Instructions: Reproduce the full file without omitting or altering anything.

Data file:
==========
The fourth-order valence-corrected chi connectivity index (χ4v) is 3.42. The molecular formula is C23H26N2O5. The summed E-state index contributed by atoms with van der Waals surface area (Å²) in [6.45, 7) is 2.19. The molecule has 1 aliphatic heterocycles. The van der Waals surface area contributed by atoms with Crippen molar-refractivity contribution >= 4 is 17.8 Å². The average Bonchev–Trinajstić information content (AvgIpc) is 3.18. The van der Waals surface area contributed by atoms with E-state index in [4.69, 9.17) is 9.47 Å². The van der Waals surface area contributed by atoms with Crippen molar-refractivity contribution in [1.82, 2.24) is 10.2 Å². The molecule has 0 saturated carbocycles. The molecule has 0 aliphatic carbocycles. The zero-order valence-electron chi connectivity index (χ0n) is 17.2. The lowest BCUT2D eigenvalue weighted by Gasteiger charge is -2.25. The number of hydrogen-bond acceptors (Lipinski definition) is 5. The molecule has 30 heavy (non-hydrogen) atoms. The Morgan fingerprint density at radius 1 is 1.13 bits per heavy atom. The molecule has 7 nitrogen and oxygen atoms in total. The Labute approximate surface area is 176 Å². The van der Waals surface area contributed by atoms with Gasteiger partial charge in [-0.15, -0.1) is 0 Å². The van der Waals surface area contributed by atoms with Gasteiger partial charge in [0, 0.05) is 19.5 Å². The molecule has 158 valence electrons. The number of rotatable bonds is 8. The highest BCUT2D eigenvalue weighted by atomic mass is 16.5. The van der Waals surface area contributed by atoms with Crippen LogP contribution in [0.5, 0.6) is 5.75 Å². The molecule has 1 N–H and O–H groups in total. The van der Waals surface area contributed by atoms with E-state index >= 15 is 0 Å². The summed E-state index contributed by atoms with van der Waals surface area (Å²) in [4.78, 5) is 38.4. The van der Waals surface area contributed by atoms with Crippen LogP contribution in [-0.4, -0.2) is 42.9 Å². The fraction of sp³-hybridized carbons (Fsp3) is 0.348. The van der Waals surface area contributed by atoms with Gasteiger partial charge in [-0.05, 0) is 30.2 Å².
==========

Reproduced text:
The fourth-order valence-corrected chi connectivity index (χ4v) is 3.42. The molecular formula is C23H26N2O5. The summed E-state index contributed by atoms with van der Waals surface area (Å²) in [6.45, 7) is 2.19. The molecule has 1 aliphatic heterocycles. The van der Waals surface area contributed by atoms with Crippen molar-refractivity contribution >= 4 is 17.8 Å². The average Bonchev–Trinajstić information content (AvgIpc) is 3.18. The van der Waals surface area contributed by atoms with E-state index in [4.69, 9.17) is 9.47 Å². The van der Waals surface area contributed by atoms with Crippen molar-refractivity contribution in [1.82, 2.24) is 10.2 Å². The molecule has 0 saturated carbocycles. The molecule has 0 aliphatic carbocycles. The zero-order valence-electron chi connectivity index (χ0n) is 17.2. The lowest BCUT2D eigenvalue weighted by Gasteiger charge is -2.25. The number of hydrogen-bond acceptors (Lipinski definition) is 5. The molecule has 30 heavy (non-hydrogen) atoms. The Morgan fingerprint density at radius 1 is 1.13 bits per heavy atom. The molecule has 7 nitrogen and oxygen atoms in total. The Labute approximate surface area is 176 Å². The van der Waals surface area contributed by atoms with Gasteiger partial charge in [-0.15, -0.1) is 0 Å². The van der Waals surface area contributed by atoms with Gasteiger partial charge in [0, 0.05) is 19.5 Å². The molecule has 158 valence electrons. The number of rotatable bonds is 8. The highest BCUT2D eigenvalue weighted by atomic mass is 16.5. The van der Waals surface area contributed by atoms with Crippen LogP contribution in [0.5, 0.6) is 5.75 Å². The molecule has 1 N–H and O–H groups in total. The van der Waals surface area contributed by atoms with E-state index >= 15 is 0 Å². The summed E-state index contributed by atoms with van der Waals surface area (Å²) in [4.78, 5) is 38.4. The van der Waals surface area contributed by atoms with Crippen LogP contribution in [-0.4, -0.2) is 42.9 Å². The fraction of sp³-hybridized carbons (Fsp3) is 0.348. The van der Waals surface area contributed by atoms with Gasteiger partial charge in [-0.05, 0) is 30.2 Å².